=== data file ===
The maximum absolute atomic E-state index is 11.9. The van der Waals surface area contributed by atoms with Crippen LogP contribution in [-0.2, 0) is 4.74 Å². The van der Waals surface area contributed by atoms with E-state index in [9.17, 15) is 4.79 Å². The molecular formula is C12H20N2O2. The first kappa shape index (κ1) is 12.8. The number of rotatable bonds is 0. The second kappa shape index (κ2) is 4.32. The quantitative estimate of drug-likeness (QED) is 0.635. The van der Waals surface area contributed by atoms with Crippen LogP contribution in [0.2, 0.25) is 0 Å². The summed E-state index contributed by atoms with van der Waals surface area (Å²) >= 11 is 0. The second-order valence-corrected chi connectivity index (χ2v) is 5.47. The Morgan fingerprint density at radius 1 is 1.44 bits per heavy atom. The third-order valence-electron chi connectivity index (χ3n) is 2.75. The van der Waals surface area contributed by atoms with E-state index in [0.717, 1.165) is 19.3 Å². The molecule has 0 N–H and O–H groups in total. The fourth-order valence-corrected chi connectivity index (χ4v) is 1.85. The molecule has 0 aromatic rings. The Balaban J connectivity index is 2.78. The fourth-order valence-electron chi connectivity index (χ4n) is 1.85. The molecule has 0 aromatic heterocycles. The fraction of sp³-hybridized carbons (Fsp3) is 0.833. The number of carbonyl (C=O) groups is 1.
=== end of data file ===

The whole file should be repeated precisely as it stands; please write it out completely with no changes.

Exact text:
The maximum absolute atomic E-state index is 11.9. The van der Waals surface area contributed by atoms with Crippen LogP contribution in [-0.2, 0) is 4.74 Å². The van der Waals surface area contributed by atoms with E-state index in [9.17, 15) is 4.79 Å². The molecular formula is C12H20N2O2. The first kappa shape index (κ1) is 12.8. The number of rotatable bonds is 0. The second kappa shape index (κ2) is 4.32. The quantitative estimate of drug-likeness (QED) is 0.635. The van der Waals surface area contributed by atoms with Crippen LogP contribution in [0.2, 0.25) is 0 Å². The summed E-state index contributed by atoms with van der Waals surface area (Å²) >= 11 is 0. The second-order valence-corrected chi connectivity index (χ2v) is 5.47. The Morgan fingerprint density at radius 1 is 1.44 bits per heavy atom. The third-order valence-electron chi connectivity index (χ3n) is 2.75. The van der Waals surface area contributed by atoms with E-state index in [0.717, 1.165) is 19.3 Å². The molecule has 0 N–H and O–H groups in total. The fourth-order valence-corrected chi connectivity index (χ4v) is 1.85. The molecule has 0 aromatic rings. The Balaban J connectivity index is 2.78. The fourth-order valence-electron chi connectivity index (χ4n) is 1.85. The molecule has 0 aromatic heterocycles. The fraction of sp³-hybridized carbons (Fsp3) is 0.833. The number of carbonyl (C=O) groups is 1.